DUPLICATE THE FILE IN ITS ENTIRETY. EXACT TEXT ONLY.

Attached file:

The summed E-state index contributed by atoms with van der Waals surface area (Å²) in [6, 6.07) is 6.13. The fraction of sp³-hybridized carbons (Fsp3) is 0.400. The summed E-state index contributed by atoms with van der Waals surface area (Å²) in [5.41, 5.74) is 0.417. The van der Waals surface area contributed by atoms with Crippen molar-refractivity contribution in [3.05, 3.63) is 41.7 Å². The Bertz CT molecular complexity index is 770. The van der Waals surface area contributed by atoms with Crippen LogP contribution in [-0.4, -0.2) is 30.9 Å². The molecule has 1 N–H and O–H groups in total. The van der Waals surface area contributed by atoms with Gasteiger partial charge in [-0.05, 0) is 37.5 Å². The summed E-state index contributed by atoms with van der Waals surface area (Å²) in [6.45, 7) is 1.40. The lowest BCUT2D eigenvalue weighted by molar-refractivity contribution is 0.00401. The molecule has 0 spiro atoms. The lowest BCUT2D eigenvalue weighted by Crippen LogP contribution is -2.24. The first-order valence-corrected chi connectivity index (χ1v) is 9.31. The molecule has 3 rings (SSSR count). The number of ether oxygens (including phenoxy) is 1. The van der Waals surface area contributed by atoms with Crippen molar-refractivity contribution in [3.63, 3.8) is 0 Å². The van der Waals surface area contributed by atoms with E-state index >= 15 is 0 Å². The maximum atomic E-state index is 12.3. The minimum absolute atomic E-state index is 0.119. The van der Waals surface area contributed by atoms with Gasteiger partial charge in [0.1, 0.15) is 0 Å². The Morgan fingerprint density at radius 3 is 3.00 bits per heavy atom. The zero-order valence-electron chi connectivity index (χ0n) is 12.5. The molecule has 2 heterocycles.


The summed E-state index contributed by atoms with van der Waals surface area (Å²) in [6, 6.07) is 6.13. The fraction of sp³-hybridized carbons (Fsp3) is 0.400. The summed E-state index contributed by atoms with van der Waals surface area (Å²) in [5.41, 5.74) is 0.417. The van der Waals surface area contributed by atoms with Crippen molar-refractivity contribution in [3.05, 3.63) is 41.7 Å². The Bertz CT molecular complexity index is 770. The van der Waals surface area contributed by atoms with Crippen LogP contribution in [-0.4, -0.2) is 30.9 Å². The molecule has 1 N–H and O–H groups in total. The van der Waals surface area contributed by atoms with Gasteiger partial charge in [-0.05, 0) is 37.5 Å². The summed E-state index contributed by atoms with van der Waals surface area (Å²) in [6.45, 7) is 1.40. The lowest BCUT2D eigenvalue weighted by molar-refractivity contribution is 0.00401. The molecule has 0 spiro atoms. The lowest BCUT2D eigenvalue weighted by Crippen LogP contribution is -2.24. The first-order valence-corrected chi connectivity index (χ1v) is 9.31. The molecule has 3 rings (SSSR count). The number of ether oxygens (including phenoxy) is 1. The van der Waals surface area contributed by atoms with Crippen molar-refractivity contribution in [3.63, 3.8) is 0 Å². The van der Waals surface area contributed by atoms with E-state index >= 15 is 0 Å². The maximum atomic E-state index is 12.3. The minimum absolute atomic E-state index is 0.119. The van der Waals surface area contributed by atoms with Gasteiger partial charge in [0.1, 0.15) is 0 Å². The Morgan fingerprint density at radius 3 is 3.00 bits per heavy atom. The zero-order valence-electron chi connectivity index (χ0n) is 12.5. The molecule has 2 heterocycles.